Journalists to Obama: Just How 'Fearful' Are You About Trump?

On Wednesday, Barack Obama conducted his final press conference as president and journalists demanded accountability... from his Republican successor. While just one question was asked about Obama’s decision to pardon Chelsea Manning, there were five queries worrying about what Donald Trump will do when he’s in charge. 

After lauding the President’s support of gay rights, Chris Johnson of The Blade fretted, “ How do you think LGBT rights will rank in terms of your accomplishments and your legacy? And how confident are you that progress will endure and continue under the President-elect?” 

Nadia Bilbassy of Al Arabiya panicked, “Mr. Trump promised to move the embassy to Jerusalem. He appointed an ambassador that doesn't believe in a two state solution. How worried are you about the U.S. leadership in the Arab world and beyond as an honest broker?” 

Janet Rodriguez of Univision hyperventilated, “Are you fearful for the status of those dreamers, the future of the young immigrants and all immigrants in this country with the new administration?” 

April Ryan of American Urban Radio lectured, “Under your watch, people have said you expanded the rubber band of inclusion and with the election and the incoming administration, people are saying that rubber band has recoiled and is maybe even broken.” 

Christi Parsons of the Los Angeles Times sympathized: 

CHRISTI PARSONS: I have a personal question for you, because I know how much you like this. The First Lady put the stakes of the 2016 election in very personal terms in a speech that resonated across the country. And she really spoke to concerns of a lot of women, LGBT folks, people of other color, many others. And so, I wonder now how you and the First Lady are talks to your daughters about the meaning of this election and how you interpret it for yourself and for them? 

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The subject of the commuting of Manning sentence came up just once: 

JEFF MASON (Reuters): Are you concerned, Mr. President, that commuting Chelsea Manning's sentence will send a message that leaking classified material will not generate a tough sentence to groups like WikiLeaks? How do you reconcile that in light of WikiLeaks' connection to Russian hacking in last year's election?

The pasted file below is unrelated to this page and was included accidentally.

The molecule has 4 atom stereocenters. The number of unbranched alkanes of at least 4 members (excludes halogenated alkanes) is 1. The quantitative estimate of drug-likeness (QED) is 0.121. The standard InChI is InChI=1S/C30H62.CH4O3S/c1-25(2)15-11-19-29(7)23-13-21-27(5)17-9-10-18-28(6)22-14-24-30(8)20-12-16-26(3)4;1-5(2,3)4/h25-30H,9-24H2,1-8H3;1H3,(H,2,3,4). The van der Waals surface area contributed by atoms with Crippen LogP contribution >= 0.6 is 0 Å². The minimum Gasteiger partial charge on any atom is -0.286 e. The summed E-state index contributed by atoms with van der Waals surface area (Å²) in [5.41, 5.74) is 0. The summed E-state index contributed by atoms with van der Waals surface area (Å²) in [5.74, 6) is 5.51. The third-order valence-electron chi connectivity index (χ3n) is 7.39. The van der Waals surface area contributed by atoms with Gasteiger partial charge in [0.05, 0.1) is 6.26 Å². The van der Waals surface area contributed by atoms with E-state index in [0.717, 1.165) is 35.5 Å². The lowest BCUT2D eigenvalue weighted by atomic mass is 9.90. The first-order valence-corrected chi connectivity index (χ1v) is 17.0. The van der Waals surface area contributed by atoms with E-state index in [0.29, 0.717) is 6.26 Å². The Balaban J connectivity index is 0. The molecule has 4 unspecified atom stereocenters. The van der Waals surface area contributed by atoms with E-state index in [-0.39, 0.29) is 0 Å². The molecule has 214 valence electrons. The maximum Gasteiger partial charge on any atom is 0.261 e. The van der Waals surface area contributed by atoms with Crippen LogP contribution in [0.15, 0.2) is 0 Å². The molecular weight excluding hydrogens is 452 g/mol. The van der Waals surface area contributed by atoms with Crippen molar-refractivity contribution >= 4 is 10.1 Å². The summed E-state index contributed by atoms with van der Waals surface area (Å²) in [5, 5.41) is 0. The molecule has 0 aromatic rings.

Despite Obama’s evasive answer, there was no follow up by any of the journalists in the room. 

In contrast, on January 12, 2009, George W. Bush was asked, “What is the single biggest mistake that you may have made?” Chuck Todd demanded, “You think the Republican Party needs to be more inclusive. Who needs to hear that message inside the Republican Party?” 

Unsurprisingly, no one asked Obama about his biggest mistake or the need for inclusion in the wake of the Democratic Party’s 2016 loss. (The closest to that kind of question came when Kevin Corke of Fox News wondered, “There are more than five dozen Democrats that are going to boycott the inauguration of the incoming president. Do you support that?”) 

A transcript of the questions from Obama’s final press conference is below: 

Final Obama press conference
1/18/17

2:26
    
[Opening statement.]

BARACK OBAMA: I have enjoyed working with all of you. That does not mean I have enjoyed every story you have filed, but that's the point of this relationship. You're not supposed to be sycophants, you're supposed to be skeptics. You're supposed to ask me tough questions. You're not supposed to be complimentary, but you're supposed to cast a critical eye on folks who hold enormous power and make sure we are accountable to the people who sent us here. And you have done that. 

...

2:29

JEFF MASON (Reuters): Are you concerned, Mr. President, that commuting Chelsea Manning's sentence will send a message that we can classify material will not generate a tough sentence to groups like WikiLeaks? How do you reconcile that in light of WikiLeaks' connection to Russian hacking in last year's election? And related to that, Julian Assange has now offered to come to the United States, are you seeking that and would he be charged or arrested if he came here? 

...

2:35